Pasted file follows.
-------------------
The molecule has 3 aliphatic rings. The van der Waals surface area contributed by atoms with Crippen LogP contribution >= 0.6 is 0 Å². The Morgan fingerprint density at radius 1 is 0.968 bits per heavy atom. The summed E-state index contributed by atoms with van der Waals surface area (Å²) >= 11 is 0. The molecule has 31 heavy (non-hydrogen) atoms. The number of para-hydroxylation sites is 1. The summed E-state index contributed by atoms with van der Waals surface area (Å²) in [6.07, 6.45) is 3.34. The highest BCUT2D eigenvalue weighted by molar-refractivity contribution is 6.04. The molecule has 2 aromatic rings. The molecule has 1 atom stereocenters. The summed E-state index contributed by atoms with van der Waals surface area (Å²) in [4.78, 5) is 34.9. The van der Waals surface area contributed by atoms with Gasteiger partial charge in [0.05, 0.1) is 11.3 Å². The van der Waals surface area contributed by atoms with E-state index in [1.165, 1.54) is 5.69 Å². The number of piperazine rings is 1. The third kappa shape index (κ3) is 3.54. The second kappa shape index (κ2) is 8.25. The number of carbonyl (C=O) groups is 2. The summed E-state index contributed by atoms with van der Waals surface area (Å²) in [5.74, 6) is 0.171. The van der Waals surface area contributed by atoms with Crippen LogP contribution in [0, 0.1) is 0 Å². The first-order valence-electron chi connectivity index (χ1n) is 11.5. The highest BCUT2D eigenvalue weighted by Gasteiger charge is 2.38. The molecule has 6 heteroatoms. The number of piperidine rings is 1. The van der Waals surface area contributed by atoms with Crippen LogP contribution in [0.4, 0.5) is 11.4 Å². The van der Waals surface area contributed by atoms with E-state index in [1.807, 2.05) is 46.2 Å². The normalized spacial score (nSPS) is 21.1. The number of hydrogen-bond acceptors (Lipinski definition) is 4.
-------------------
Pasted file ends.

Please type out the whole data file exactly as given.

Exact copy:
The molecule has 3 aliphatic rings. The van der Waals surface area contributed by atoms with Crippen LogP contribution >= 0.6 is 0 Å². The Morgan fingerprint density at radius 1 is 0.968 bits per heavy atom. The summed E-state index contributed by atoms with van der Waals surface area (Å²) >= 11 is 0. The molecule has 31 heavy (non-hydrogen) atoms. The number of para-hydroxylation sites is 1. The summed E-state index contributed by atoms with van der Waals surface area (Å²) in [6.07, 6.45) is 3.34. The highest BCUT2D eigenvalue weighted by molar-refractivity contribution is 6.04. The molecule has 2 aromatic rings. The molecule has 1 atom stereocenters. The summed E-state index contributed by atoms with van der Waals surface area (Å²) in [4.78, 5) is 34.9. The van der Waals surface area contributed by atoms with Gasteiger partial charge in [0.05, 0.1) is 11.3 Å². The van der Waals surface area contributed by atoms with E-state index in [1.165, 1.54) is 5.69 Å². The number of piperazine rings is 1. The third kappa shape index (κ3) is 3.54. The second kappa shape index (κ2) is 8.25. The number of carbonyl (C=O) groups is 2. The summed E-state index contributed by atoms with van der Waals surface area (Å²) in [5.74, 6) is 0.171. The van der Waals surface area contributed by atoms with Crippen LogP contribution in [0, 0.1) is 0 Å². The first-order valence-electron chi connectivity index (χ1n) is 11.5. The highest BCUT2D eigenvalue weighted by Gasteiger charge is 2.38. The molecule has 6 heteroatoms. The number of piperidine rings is 1. The van der Waals surface area contributed by atoms with Crippen LogP contribution in [0.4, 0.5) is 11.4 Å². The van der Waals surface area contributed by atoms with E-state index in [1.807, 2.05) is 46.2 Å². The normalized spacial score (nSPS) is 21.1. The number of hydrogen-bond acceptors (Lipinski definition) is 4.